SAN FRANCISCO—During the COVID-19 pandemic, the San Francisco Municipality Transportation Agency initiated a Slow Street program. The Slow Street program was designed to allow residents to remain 6 feet of distance while walking or riding their bicycles along the street. Maintaining 6 feet of distance became difficult so pedestrians resorted to walking in the streets, exposing themselves to oncoming traffic.
The SFMTA implemented Slow Streets to limit through traffic on certain residential streets and allow them to be used more for foot and bicycle traffic. Since April 2020, the SFMTA adopted 25 temporary Slow Streets and they are working on adding 13 more pending approval from its board during a March meeting.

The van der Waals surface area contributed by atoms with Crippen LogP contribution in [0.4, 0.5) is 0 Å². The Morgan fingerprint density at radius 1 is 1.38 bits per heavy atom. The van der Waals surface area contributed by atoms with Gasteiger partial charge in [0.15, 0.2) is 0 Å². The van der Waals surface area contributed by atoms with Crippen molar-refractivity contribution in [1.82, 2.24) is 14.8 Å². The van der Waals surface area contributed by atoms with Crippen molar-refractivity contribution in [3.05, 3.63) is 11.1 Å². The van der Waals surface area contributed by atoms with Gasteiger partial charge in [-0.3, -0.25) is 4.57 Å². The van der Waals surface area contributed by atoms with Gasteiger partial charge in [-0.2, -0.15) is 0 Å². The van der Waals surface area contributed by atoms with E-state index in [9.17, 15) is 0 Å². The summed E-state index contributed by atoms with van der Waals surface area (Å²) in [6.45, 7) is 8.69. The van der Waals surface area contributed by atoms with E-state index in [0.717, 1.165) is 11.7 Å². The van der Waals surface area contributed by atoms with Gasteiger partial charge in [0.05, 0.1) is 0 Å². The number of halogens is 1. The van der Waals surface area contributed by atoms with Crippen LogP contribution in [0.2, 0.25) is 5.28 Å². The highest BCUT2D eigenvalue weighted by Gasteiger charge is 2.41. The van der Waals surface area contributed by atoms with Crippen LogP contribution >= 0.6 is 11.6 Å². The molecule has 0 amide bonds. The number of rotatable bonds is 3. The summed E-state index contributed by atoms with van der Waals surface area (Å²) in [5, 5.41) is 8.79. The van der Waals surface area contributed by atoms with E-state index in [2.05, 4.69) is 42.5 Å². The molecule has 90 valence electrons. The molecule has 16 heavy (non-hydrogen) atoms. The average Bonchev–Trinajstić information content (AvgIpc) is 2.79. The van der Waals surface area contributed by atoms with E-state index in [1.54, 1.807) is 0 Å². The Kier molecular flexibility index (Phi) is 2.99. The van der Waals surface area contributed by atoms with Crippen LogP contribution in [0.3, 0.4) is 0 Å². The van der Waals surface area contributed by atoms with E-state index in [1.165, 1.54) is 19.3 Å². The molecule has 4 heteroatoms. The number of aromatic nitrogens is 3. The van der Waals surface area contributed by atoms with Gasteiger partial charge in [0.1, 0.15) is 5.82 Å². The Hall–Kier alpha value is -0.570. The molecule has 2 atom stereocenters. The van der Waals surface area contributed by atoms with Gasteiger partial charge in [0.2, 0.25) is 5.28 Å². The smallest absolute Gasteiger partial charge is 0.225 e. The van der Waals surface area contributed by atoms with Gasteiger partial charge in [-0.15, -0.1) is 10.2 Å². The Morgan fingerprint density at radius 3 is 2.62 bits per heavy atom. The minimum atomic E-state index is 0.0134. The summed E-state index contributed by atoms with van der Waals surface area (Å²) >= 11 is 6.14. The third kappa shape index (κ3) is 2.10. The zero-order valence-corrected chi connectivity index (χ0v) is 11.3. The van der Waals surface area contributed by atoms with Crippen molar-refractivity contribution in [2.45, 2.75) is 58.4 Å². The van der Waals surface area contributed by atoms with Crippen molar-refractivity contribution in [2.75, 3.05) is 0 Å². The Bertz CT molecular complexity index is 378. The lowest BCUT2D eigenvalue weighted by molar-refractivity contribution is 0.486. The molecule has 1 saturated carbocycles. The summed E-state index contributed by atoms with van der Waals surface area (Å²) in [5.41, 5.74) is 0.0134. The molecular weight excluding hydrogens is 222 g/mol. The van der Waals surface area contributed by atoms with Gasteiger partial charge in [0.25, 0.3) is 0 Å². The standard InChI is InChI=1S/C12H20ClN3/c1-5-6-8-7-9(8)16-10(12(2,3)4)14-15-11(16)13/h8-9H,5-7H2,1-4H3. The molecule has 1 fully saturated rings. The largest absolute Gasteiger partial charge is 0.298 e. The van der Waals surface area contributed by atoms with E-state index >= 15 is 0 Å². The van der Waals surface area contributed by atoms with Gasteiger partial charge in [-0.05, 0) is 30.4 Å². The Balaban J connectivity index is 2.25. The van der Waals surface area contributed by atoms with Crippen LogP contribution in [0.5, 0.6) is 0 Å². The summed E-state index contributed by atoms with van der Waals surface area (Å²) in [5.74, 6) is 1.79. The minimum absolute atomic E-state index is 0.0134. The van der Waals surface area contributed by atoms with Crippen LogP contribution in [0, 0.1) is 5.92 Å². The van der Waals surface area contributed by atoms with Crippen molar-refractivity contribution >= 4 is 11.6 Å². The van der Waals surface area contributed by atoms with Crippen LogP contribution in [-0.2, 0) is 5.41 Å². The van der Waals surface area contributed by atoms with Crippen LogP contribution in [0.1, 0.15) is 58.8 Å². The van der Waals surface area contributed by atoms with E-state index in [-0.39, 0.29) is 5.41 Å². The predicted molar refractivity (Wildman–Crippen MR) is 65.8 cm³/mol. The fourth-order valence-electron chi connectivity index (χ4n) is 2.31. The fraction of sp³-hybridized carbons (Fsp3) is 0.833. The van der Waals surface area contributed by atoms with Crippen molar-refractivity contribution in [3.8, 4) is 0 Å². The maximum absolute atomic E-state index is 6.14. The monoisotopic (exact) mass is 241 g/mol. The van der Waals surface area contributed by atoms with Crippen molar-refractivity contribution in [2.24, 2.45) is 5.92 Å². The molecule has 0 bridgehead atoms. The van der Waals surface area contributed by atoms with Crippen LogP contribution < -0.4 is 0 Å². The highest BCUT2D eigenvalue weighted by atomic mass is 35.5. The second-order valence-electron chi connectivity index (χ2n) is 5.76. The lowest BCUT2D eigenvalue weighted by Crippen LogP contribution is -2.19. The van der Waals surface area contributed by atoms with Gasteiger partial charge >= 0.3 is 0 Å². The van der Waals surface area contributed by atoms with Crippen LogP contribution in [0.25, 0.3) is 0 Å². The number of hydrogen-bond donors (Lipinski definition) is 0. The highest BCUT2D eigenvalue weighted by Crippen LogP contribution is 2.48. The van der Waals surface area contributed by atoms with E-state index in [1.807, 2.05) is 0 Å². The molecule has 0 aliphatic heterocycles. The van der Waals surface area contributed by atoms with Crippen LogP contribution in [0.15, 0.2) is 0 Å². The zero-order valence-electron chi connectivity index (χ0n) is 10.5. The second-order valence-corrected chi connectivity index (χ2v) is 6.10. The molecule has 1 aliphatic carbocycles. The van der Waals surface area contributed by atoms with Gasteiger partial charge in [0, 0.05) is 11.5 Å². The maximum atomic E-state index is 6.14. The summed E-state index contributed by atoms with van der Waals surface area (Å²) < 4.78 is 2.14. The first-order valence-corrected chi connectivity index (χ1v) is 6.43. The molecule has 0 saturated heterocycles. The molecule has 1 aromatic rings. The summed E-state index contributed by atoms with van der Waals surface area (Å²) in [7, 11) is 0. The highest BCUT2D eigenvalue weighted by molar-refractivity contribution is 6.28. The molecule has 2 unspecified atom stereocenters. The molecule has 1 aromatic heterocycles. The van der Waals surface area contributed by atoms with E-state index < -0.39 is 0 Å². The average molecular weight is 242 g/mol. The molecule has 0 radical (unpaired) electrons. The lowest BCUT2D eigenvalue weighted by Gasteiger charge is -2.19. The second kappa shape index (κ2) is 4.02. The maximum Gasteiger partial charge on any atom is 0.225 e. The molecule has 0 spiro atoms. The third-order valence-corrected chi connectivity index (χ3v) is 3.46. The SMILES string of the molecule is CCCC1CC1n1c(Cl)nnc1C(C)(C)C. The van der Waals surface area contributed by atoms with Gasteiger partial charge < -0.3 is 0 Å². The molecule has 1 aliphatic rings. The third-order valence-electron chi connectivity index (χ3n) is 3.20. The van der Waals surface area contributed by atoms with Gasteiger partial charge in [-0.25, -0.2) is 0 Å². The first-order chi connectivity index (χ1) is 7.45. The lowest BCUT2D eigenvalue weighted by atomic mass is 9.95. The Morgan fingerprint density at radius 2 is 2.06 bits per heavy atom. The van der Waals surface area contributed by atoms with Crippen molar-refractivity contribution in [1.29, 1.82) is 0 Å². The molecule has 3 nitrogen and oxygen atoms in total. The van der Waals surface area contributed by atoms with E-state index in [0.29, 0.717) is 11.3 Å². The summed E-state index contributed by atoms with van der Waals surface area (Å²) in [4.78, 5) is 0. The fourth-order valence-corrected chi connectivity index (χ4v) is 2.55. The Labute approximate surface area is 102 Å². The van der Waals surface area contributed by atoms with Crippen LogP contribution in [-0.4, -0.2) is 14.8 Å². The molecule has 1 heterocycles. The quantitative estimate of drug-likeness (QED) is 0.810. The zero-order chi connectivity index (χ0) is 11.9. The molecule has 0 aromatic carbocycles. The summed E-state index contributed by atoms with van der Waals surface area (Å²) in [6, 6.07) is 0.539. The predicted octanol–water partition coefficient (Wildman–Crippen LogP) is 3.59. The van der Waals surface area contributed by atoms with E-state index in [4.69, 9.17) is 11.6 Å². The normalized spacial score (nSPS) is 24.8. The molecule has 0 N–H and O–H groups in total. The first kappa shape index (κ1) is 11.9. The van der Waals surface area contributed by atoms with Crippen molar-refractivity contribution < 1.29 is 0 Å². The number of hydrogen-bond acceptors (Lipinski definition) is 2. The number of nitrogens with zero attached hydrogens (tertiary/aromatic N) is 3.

Currently, the SFMTA Board of Directors are considering a proposal to make Page Street, Shotwell Street, and Sanchez Street permanent Slow Streets. The agency selected these streets based on a strong support from user and resident surveys. There will be a hearing in March and the Board is expected to vote on legislation to make the partial closure of Page, Shotwell, and Sanchez streets permanent this spring.
In the summer and fall, the SFMTA surveyed over 2,850 residents. Eighty-six percent of residents support the program, 92 percent of visitors report a positive experience along a Slow Street, and 86 percent want the Slow Street program to become permanent. Before the hearing, the agency will continue to survey residents living along the Slow Streets.
The SFMTA wants to work with the residents to develop potential treatments ranging from street engineering changes such as turning restrictions to more physical changes such as installing barricades.